"An understanding of how we categorize is central to any understanding of how we think and how we function, and therefore central to an understanding of what makes us human."
People naturally tend to categorize things. It's how we make sense of the world—one drawer for socks, another for shirts; food in this kitchen cupboard, dishes in that one. Grouping and labeling helps us find things later.
In the digital world, we create personal systems of organization with computer files and folders. Some intrinsic characteristics of information, such as file type or date, help by enabling you to sort your emails by time received or search for only PDFs, for example. But you also create folders and give files names.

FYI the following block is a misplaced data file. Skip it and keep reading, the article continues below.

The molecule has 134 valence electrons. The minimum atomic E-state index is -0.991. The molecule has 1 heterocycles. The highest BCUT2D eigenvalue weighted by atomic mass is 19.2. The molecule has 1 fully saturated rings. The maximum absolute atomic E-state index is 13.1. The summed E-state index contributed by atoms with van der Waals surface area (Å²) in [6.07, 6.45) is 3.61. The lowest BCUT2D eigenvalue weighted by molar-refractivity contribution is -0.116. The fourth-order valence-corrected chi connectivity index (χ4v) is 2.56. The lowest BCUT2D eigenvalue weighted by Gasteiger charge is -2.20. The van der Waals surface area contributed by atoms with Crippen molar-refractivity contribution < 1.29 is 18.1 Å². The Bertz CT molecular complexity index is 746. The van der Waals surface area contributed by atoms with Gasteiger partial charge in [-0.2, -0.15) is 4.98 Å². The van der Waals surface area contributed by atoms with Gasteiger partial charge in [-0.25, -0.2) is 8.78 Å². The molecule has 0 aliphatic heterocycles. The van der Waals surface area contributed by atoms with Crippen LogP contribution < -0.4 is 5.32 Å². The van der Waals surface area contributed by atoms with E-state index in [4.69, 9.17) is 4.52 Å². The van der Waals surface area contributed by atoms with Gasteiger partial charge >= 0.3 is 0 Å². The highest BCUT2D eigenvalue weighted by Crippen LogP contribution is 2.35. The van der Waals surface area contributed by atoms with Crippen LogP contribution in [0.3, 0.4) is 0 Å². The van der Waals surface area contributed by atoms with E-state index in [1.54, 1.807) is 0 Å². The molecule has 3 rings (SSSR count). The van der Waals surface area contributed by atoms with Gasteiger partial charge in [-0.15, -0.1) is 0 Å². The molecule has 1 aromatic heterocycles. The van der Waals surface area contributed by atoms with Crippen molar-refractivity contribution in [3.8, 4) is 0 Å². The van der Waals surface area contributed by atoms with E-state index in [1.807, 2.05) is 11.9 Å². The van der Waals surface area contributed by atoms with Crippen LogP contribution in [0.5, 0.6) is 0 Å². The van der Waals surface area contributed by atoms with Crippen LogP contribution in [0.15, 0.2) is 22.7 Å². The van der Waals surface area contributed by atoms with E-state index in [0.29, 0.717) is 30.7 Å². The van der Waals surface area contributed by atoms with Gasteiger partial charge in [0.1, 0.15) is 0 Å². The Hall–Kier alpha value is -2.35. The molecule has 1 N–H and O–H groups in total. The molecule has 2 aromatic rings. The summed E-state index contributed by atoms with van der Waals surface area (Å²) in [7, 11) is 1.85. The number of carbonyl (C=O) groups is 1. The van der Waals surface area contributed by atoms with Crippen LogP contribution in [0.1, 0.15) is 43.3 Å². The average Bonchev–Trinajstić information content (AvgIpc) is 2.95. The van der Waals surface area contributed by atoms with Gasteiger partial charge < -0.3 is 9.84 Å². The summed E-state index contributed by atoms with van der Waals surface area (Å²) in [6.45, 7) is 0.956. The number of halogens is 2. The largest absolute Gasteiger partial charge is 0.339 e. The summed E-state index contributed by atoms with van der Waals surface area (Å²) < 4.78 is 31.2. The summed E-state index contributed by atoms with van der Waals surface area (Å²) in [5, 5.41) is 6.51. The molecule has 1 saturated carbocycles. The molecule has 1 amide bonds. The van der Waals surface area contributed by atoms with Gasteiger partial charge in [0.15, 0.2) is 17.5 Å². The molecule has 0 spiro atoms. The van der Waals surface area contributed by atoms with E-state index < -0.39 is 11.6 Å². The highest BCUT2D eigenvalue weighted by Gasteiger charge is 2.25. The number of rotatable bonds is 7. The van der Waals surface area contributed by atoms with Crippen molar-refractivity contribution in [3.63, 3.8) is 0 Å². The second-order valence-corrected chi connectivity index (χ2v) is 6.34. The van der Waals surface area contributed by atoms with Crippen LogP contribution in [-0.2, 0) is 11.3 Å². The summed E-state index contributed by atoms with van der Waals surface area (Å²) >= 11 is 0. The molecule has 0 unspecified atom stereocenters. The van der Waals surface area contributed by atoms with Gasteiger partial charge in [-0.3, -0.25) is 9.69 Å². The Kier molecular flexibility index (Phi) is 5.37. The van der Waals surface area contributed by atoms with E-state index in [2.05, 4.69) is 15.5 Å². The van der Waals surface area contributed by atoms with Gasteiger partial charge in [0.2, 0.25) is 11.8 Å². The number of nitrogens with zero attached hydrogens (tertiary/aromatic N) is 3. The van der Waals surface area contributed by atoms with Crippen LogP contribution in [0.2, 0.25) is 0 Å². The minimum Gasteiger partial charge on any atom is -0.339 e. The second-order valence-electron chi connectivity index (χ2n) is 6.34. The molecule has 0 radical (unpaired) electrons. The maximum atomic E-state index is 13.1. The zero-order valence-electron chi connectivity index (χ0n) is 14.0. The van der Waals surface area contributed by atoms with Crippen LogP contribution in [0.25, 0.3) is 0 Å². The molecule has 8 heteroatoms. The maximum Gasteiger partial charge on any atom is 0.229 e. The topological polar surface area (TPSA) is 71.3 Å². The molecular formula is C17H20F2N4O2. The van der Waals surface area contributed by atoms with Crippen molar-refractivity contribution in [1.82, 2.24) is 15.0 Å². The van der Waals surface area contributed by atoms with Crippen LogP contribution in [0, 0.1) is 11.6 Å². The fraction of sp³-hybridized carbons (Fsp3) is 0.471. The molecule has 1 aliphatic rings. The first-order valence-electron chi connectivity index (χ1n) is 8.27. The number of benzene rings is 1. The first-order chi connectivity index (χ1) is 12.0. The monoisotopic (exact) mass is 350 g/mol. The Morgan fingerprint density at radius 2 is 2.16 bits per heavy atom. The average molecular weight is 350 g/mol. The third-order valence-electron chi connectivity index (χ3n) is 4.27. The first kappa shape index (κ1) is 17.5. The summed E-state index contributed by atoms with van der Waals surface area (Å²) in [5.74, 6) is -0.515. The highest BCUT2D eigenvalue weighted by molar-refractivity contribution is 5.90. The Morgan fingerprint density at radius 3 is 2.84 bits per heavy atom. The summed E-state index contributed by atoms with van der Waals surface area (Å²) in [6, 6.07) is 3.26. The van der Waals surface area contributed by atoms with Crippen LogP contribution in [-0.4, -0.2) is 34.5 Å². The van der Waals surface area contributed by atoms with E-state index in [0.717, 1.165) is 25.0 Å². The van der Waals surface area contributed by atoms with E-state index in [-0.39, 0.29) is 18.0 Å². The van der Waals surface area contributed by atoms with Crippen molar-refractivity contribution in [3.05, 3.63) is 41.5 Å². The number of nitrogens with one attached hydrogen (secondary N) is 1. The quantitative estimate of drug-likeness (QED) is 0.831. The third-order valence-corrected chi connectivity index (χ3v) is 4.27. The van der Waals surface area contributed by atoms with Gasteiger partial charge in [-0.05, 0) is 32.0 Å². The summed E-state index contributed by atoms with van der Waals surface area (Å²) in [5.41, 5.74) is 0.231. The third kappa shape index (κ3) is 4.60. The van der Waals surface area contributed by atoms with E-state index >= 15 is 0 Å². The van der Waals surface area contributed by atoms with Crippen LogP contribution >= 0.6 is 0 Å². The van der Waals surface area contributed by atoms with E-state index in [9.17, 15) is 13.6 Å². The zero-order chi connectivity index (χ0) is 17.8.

All of this searching and organization relies on metadata, which is commonly defined as "data about data." Metadata are the labels used to describe objects: documents, books, photographs, MP3s, web pages, and so forth. They give us handles to grab onto when organizing information. A computer doesn't know that a photo on your hard drive is of the Eiffel Tower taken on your trip to Paris in 2005 unless you tell it so. By attaching metadata to the image, finding it becomes easier.
In the broadest sense of the word, tagging, the subject of this chapter, is not a new activity. Librarians and indexers having been "tagging" books with subject headings and keywords for years. Tags are simply ...